By succumbing to the political dictates of UMNO, the non-Malay political parties have failed to represent the legitimate interests of their respective ethnic communities. The deliberate exclusion of non-Malays from the public sector, the denial of promotions, the discrimination suffered by non-Malay students for places in local universities, the promotion of Malaysia as Islamic State and others have contributed to situation where the legitimate interests of non-Malays as a  Malaysians have been seriously compromised. 

Although I did not join the DAP earlier, I have nonetheless participated in many of their activities-forums, discussions and press conferences over a period. The leadership of the party, presently led by DAP Secretary-General Lim Guan Eng, is in the hands of courageous and principled leaders, men and women who are not afraid of sacrificing their immediate interests to fight for a larger cause of Malaysian Malaysia. DAP leaders have shown courage and fortitude to endure loss of personal liberty and sacrificed their well-being in pursuit of freedom, democracy, justice and accountability.

I seriously believe that the larger and more fundamental changes to the nature of Malaysian politics might not come from the forces within the establishment, but from outside. In this respect, the role and function of the DAP to improve the economic well-being and democratic freedoms of Malaysians are more relevant today than before.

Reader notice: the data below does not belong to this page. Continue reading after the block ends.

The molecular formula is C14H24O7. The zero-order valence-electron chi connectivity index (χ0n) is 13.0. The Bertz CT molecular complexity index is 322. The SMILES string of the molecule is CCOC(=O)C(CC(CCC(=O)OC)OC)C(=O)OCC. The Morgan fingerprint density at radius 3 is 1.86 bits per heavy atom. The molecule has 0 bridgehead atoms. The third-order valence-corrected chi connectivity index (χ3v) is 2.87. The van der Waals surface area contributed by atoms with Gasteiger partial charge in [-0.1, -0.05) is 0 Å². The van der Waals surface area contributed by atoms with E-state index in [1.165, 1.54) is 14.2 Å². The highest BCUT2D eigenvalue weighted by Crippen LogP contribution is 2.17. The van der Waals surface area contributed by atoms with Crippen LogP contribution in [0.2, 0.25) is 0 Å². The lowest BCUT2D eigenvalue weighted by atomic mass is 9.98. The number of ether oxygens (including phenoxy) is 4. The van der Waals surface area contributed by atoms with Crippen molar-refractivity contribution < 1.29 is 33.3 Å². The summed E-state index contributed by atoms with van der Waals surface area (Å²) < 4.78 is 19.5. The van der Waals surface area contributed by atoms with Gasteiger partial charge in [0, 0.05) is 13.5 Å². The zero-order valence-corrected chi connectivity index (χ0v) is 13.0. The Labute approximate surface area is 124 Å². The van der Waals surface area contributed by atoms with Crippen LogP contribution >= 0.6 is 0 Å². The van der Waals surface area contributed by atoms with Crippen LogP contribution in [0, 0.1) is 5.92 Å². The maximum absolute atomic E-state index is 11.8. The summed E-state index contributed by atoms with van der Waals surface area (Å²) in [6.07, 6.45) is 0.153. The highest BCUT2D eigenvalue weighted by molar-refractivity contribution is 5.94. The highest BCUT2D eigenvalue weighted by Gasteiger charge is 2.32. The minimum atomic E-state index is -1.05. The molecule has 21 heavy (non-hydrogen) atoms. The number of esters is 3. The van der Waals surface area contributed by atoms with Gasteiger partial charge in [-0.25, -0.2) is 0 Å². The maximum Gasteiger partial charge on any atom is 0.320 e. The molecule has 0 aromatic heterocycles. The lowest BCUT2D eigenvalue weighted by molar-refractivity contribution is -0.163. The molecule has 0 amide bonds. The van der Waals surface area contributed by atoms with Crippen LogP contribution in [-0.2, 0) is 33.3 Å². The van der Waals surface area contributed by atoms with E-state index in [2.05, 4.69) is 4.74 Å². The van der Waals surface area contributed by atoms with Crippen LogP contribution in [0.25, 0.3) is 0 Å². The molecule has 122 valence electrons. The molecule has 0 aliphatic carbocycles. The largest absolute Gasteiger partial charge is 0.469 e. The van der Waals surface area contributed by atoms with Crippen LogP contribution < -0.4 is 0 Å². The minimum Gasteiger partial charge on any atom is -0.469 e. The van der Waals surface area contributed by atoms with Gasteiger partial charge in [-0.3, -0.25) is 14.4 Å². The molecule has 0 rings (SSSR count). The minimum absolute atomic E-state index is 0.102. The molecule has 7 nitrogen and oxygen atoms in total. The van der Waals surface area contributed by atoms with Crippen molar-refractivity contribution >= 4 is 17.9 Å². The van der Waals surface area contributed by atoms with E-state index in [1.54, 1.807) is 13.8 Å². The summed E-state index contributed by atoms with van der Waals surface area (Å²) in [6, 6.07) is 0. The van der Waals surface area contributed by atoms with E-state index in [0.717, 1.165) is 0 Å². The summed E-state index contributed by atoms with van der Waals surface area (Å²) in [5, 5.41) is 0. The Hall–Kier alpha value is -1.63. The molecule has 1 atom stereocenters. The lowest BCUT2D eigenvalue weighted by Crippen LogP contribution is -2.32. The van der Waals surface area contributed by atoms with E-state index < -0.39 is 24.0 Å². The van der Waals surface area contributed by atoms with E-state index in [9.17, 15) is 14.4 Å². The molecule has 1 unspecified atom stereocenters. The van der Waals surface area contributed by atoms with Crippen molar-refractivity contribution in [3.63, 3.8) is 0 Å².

More than four decades of independence and more than three decades of the NEP are more than enough to convince us that there is something wrong with the direction of the Malaysian society. Malaysians irrespective of their ethnic or religious origins must contribute in some meaningful ways to steer the society away from the present retrogressive direction it is taking.

By joining the DAP I hope to work in solidarity with its leaders, members and supporters to provide a futuristic democratic, egalitarian and progressive vision of the Malaysian society that would be free from ethnic, religious and class oppression. The concept of Malaysian Malaysia’s relevance will be articulated and elaborated for all Malaysians.

Only when we see ourselves as Malaysians first and last can we forge a national identity that can unite Malaysians from Peninsular Malaysia to Sabah and Sarawak. Only with rule of law and justice for all can we ensure security for our neighbourhoods and personal safety. Only when we learn to share in our nation’s wealth and give equal opportunities to everyone can our country and people prosper.

Given the growing disenchantment and frustration of many Malaysians towards the government and the nature of the organization of the Malaysian politics, the DAP will provide the much needed hope, zeal and enthusiasm for Malaysians to think about the future of this country.

DAP is the correct political choice to improve the economic well-being and democratic freedoms of Malaysians

I think history is on the side of the DAP! Let us unite as Malaysians by recognizing our different cultures, ethnicity and religions but accepting  our common heritage as Malaysians to treat other equally as citizens of this beloved country. Thank you.

Prof. P. Ramasamy

8th September 2005


* Professor P. Ramasamy